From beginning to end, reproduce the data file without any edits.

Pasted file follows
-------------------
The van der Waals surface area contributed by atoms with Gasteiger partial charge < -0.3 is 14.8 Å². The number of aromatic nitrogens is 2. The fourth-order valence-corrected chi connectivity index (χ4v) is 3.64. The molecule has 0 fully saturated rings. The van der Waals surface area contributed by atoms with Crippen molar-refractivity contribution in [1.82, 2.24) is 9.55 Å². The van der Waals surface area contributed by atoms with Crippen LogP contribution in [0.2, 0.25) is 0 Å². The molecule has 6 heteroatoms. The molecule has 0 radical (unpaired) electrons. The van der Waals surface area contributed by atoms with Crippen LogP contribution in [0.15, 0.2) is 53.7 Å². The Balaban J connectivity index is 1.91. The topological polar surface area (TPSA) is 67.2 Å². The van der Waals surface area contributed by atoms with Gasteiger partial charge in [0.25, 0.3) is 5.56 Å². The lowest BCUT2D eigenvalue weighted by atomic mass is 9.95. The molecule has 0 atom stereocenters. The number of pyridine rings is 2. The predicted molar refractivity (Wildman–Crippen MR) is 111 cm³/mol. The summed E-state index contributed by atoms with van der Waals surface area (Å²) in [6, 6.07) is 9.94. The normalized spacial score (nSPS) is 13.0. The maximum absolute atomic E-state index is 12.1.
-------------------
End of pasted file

The van der Waals surface area contributed by atoms with Gasteiger partial charge < -0.3 is 14.8 Å². The number of aromatic nitrogens is 2. The fourth-order valence-corrected chi connectivity index (χ4v) is 3.64. The molecule has 0 fully saturated rings. The van der Waals surface area contributed by atoms with Crippen molar-refractivity contribution in [1.82, 2.24) is 9.55 Å². The van der Waals surface area contributed by atoms with Crippen LogP contribution in [0.2, 0.25) is 0 Å². The molecule has 6 heteroatoms. The molecule has 0 radical (unpaired) electrons. The van der Waals surface area contributed by atoms with Crippen LogP contribution in [0.15, 0.2) is 53.7 Å². The Balaban J connectivity index is 1.91. The topological polar surface area (TPSA) is 67.2 Å². The van der Waals surface area contributed by atoms with Gasteiger partial charge in [0.25, 0.3) is 5.56 Å². The lowest BCUT2D eigenvalue weighted by atomic mass is 9.95. The molecule has 0 atom stereocenters. The number of pyridine rings is 2. The predicted molar refractivity (Wildman–Crippen MR) is 111 cm³/mol. The summed E-state index contributed by atoms with van der Waals surface area (Å²) in [6, 6.07) is 9.94. The normalized spacial score (nSPS) is 13.0. The maximum absolute atomic E-state index is 12.1.